Worldwide Connections: International relations group for Korean Students


Photo by Daniel Kim.

There are many resources for student support and mentoring at Calvin; however, one specific group for international relations majors is a very unique opportunity and resource for Korean students.In 2013, a group called Calvin International Relations Korean Association, or CIRKA, was formed.

Members of the group consist of both current Calvin students studying international relations and alumni who graduated with that major. The group has grown over the years and now has 41 members as of this year.

At the beginning of each school year, the current members invite all of the Korean first-year students to a welcoming event as a part of the Korean Student Association, better known as KSA. During that time, they place the students into groups based on what their majors are. This is the main way that the Korean international relations students meet each other and first connect. Some may also be introduced to the group through connections they have within their churches or people they know.

“When you first start college you’re just figuring things out and don’t know what’s going on,” said junior Purun Yeo, a current student in CIRKA. “I felt really welcomed by them.”

Not only is this group a great way for the students to meet their Korean peers who share the same major as them, but they are also able to connect with alumni who studied and possibly work in their field of study. Many of the alumni currently work for international organizations and others have other occupations such as lawyers. Some of them are working on their master’s degree or Ph.D. in international relations.

Daniel Kim, an international relations alumni from the class of 2014 and member of CIRKA, commented on how those connections are beneficial to the current students studying international relations:

“Our members live in many different countries but help each other through this group by giving advice on job interviews and grad school application, providing connections, sharing information about IR-related events or affairs and more.”

These worldwide connections with alumni give students extra help as they navigate their way through college and their international relations major.

“IR is such a broad subject, and students find it hard to figure out their callings,” said junior Chanmi Moon, a student member of CIRKA. “The alumni sharing information and visions with us help us to define our jobs and base for our major.”

The students within the group share international relations related events and affairs along with notes and textbooks among each other and study together as well. They also receive help from the alumni and fellow students with things like registering for classes and with homework for their shared classes.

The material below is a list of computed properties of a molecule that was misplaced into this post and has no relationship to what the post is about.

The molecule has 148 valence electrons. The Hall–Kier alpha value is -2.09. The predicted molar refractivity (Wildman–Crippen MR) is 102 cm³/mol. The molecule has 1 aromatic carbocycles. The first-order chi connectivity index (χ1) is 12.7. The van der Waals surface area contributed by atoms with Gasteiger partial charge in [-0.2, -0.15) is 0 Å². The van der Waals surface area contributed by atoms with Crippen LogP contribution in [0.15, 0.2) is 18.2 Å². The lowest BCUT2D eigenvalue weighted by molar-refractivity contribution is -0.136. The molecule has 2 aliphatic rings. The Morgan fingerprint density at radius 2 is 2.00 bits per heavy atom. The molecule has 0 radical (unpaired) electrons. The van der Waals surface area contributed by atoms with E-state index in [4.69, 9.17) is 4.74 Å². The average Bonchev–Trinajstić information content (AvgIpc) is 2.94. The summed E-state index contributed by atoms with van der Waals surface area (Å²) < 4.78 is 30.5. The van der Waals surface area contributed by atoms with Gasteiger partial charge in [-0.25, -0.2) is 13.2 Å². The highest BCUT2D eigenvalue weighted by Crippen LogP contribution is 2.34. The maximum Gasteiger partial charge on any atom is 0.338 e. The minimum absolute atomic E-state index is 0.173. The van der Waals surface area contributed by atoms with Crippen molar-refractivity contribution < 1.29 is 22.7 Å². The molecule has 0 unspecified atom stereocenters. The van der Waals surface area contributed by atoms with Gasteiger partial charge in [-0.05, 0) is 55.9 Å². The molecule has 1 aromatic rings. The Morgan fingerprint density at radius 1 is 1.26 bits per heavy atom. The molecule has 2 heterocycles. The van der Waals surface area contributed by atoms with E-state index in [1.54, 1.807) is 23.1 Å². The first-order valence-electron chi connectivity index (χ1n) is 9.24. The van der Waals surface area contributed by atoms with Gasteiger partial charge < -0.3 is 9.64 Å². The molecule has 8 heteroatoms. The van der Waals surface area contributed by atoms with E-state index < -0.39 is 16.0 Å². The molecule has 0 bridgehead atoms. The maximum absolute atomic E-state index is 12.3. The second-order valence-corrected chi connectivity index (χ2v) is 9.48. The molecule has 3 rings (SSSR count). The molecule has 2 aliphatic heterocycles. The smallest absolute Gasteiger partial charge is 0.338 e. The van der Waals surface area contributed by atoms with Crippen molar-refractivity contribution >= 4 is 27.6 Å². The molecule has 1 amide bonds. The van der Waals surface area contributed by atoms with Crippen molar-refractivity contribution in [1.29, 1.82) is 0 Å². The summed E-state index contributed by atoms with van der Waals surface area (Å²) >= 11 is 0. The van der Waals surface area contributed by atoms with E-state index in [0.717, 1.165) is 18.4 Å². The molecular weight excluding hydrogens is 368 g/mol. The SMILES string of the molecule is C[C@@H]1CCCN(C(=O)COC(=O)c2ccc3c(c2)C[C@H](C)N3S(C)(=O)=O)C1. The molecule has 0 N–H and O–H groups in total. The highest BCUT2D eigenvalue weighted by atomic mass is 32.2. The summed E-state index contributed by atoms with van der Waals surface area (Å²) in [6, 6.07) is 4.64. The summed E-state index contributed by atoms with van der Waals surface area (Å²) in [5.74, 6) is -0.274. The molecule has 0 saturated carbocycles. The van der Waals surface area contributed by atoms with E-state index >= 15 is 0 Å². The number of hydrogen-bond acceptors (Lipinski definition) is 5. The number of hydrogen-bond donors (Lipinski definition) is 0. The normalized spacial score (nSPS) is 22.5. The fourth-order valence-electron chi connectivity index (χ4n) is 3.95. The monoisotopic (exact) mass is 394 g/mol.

There are great networking opportunities and support and encouragement for the international relations students through CIRKA. Along with those empowering connections, friendships and a sense of family and oneness is built among the students and alumni.

“My freshman year we had a Christmas dinner,” said Yeo. “It was good because my parents were in Egypt and I couldn’t go home for Christmas. It’s like having family here and people who care about you and are there for you.”

For Yeo and other students like him, these gatherings and events are a way to find meaningful connections and others who will stand with them.

CIRKA meets, in full, two times per semester in Grand Rapids and then once in Seoul, Korea, during the summer. Due to the number of alumni living in many different places around the world and students studying abroad for their college courses, they also have other meetings, both big and small for those people.

Those alternate gatherings happen in locations like Washington D.C., London and Geneva. This allows members who are not in Grand Rapids to stay in touch with everyone and reconnect from wherever they may be during those times.

“We share our thoughts and visions for the world in order to help each other find our own callings and what we should do as Christ’s agents in the world,” said Moon. “We share the same hope for the world and we keep praying for this world together and find new ways to serve our local community too.”

They think about the reasons they have for studying international relations and how that impacts both them and the people around them as well as the world.

“During our discussions, we talk about all kinds of politics,” said Yeo. “That includes Korean politics but also things within the United States and other countries too.”

Students in CIRKA serve their communities, including the Calvin community and student body, in many different ways. Some of the current student members have run for or are a part of student senate. Others work as leaders for student organizations on campus. Each person finds their own unique way to serve the Calvin or local community.

“I hope that CIRKA will continue to grow as a community that stretches good influence in and out of the campus,” said Moon. “Through sharing ideas we hope to develop our passions and visions towards the world and be equipped to be used as Christs’ agents to serve God’s people and nations in various forms.”